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Originally England, Scottish Lowlands and the North Sea coast from Friesland to Jutland; today worldwide
Linguistic classificationIndo-European
Approximate present day distribution of the Anglo-Frisian languages in Europe.




Hatched areas indicate where multilingualism is common.

The Anglo-Frisian languages are the Anglic (English, Scots, Fingallian†, and Yola†) and Frisian (North Frisian, East Frisian, and West Frisian) varieties of the West Germanic languages.

The Anglo-Frisian languages are distinct from other West Germanic languages due to several sound changes: besides the Ingvaeonic nasal spirant law, which is present in Low German as well, Anglo-Frisian brightening and palatalization of /k/ are for the most part unique to the modern Anglo-Frisian languages:

The grouping is usually implied as a separate branch in regards to the tree model. According to this reading, English and Frisian would have had a proximal ancestral form in common that no other attested group shares. The early Anglo-Frisian varieties, like Old English and Old Frisian, and the third Ingvaeonic group at the time, the ancestor of Low German Old Saxon, were spoken by intercommunicating populations. While this has been cited as a reason for a few traits exclusively shared by Old Saxon and either Old English or Old Frisian,[1] a genetic unity of the Anglo-Frisian languages beyond that of an Ingvaeonic subfamily cannot be considered a majority opinion. In fact, the groupings of Ingvaeonic and West Germanic languages are highly debated, even though they rely on much more innovations and evidence. Some scholars consider a Proto-Anglo-Frisian language as disproven, as far as such postulates are falsifiable.[1] Nevertheless, the close ties and strong similarities between the Anglic and the Frisian grouping are part of the scientific consensus. Therefore, the concept of Anglo-Frisian languages can be useful and is today employed without these implications.[1][2]

Geography isolated the settlers of Great Britain from Continental Europe, except from contact with communities capable of open water navigation. This resulted in more Old Norse and Norman language influences during the development of Modern English, whereas the modern Frisian languages developed under contact with the southern Germanic populations, restricted to the continent.


The proposed Anglo-Frisian family tree is:

Anglic languages

See also: List of dialects of English and World Englishes

Anglic,[7][8] Insular Germanic, or English languages[9][10] encompass Old English and all the linguistic varieties descended from it. These include Middle English, Early Modern English, and Modern English; Early Scots, Middle Scots, and Modern Scots; and the extinct Fingallian and Yola languages in Ireland.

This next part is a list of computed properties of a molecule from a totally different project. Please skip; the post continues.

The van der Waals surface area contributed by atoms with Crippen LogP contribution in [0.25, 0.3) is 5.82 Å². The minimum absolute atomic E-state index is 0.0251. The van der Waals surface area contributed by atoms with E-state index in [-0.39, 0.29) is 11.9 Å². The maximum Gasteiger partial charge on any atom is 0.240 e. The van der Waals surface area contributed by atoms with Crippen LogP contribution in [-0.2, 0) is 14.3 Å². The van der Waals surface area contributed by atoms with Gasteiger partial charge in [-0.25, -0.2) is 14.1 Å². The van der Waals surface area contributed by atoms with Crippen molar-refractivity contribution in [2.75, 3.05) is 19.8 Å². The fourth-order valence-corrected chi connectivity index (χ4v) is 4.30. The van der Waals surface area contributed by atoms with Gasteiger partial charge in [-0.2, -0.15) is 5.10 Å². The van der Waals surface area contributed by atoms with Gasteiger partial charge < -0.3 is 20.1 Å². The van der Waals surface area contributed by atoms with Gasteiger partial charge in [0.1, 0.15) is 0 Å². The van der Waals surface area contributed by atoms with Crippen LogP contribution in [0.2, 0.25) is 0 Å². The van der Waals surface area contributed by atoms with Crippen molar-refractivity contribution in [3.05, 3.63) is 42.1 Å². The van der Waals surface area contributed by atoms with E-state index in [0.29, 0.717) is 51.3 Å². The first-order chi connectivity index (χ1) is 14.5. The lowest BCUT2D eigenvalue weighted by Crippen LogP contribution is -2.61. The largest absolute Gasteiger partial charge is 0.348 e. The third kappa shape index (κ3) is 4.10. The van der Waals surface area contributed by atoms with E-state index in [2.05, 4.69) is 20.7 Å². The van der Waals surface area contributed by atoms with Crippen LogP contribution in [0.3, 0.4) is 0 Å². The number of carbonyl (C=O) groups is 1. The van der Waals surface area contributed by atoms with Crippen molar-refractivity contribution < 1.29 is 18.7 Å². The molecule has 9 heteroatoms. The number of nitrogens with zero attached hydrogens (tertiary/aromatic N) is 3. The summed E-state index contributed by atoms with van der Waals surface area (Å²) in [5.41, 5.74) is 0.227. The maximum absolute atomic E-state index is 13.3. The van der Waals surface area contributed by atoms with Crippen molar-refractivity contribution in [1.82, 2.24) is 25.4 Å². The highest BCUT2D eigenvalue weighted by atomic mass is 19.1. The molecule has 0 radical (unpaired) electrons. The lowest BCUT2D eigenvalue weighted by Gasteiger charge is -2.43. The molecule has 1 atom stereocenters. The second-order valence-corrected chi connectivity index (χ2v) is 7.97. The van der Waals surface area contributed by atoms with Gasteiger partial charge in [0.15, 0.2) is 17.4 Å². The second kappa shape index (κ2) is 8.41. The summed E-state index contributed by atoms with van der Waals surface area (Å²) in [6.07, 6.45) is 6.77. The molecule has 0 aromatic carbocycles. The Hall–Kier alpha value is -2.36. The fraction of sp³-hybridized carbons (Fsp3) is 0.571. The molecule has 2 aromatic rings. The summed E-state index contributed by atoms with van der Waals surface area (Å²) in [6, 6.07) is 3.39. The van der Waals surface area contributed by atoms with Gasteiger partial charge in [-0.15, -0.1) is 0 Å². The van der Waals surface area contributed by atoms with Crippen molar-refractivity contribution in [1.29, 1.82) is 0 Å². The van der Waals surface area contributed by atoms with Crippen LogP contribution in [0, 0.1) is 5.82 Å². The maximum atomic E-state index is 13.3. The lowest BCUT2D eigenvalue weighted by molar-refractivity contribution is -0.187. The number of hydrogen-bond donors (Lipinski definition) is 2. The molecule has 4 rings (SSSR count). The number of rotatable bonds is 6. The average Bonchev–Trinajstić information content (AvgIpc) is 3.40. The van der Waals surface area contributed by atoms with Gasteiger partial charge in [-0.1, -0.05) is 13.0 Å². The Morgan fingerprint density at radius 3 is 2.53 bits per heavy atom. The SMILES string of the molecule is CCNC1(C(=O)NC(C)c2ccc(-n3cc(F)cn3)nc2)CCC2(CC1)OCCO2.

English-based creole languages are not generally included, as mainly only their lexicon and not necessarily their grammar, phonology, etc. comes from Modern and Early Modern English.

Northumbrian Old English Mercian Old English Kentish Old English West Saxon Old English
Northern Early Middle English Midland Early Middle English Southeastern Early Middle English Southern Early Middle English Southwestern Early Middle English
Early Scots Northern Middle English Midland Middle English Southeastern Middle English Southern Middle English Southwestern Middle English
Middle Scots Northern Early Modern English Midland Early Modern English Metropolitan Early Modern English Southern Early Modern English Southwestern Early Modern English Fingallian Yola
Modern Scots Modern English extinct extinct

Frisian languages

Main article: Frisian languages

The Frisian languages are a group of languages spoken by about 500,000 Frisian people on the southern fringes of the North Sea in the Netherlands and Germany. West Frisian, by far the most spoken of the three main branches with 875,840 total speakers,[11] constitutes an official language in the Dutch province of Friesland. North Frisian is spoken on some North Frisian Islands and parts of mainland North Frisia in the northernmost German district of Nordfriesland, and also in Heligoland in the German Bight, both part of Schleswig-Holstein state (Heligoland is part of its mainland district of Pinneberg). North Frisian has approximately 8,000 speakers.[12] The East Frisian language is spoken by only about 2,000 people;[13] speakers are located in Saterland in Germany.
There are no known East Frisian dialects, but there are three dialects of West Frisian and ten of North Frisian.

Anglo-Frisian developments

The following is a summary of the major sound changes affecting vowels in chronological order.[14] For additional detail, see Phonological history of Old English. That these were simultaneous and in that order for all Anglo-Frisian languages is considered disproved by some scholars.[1]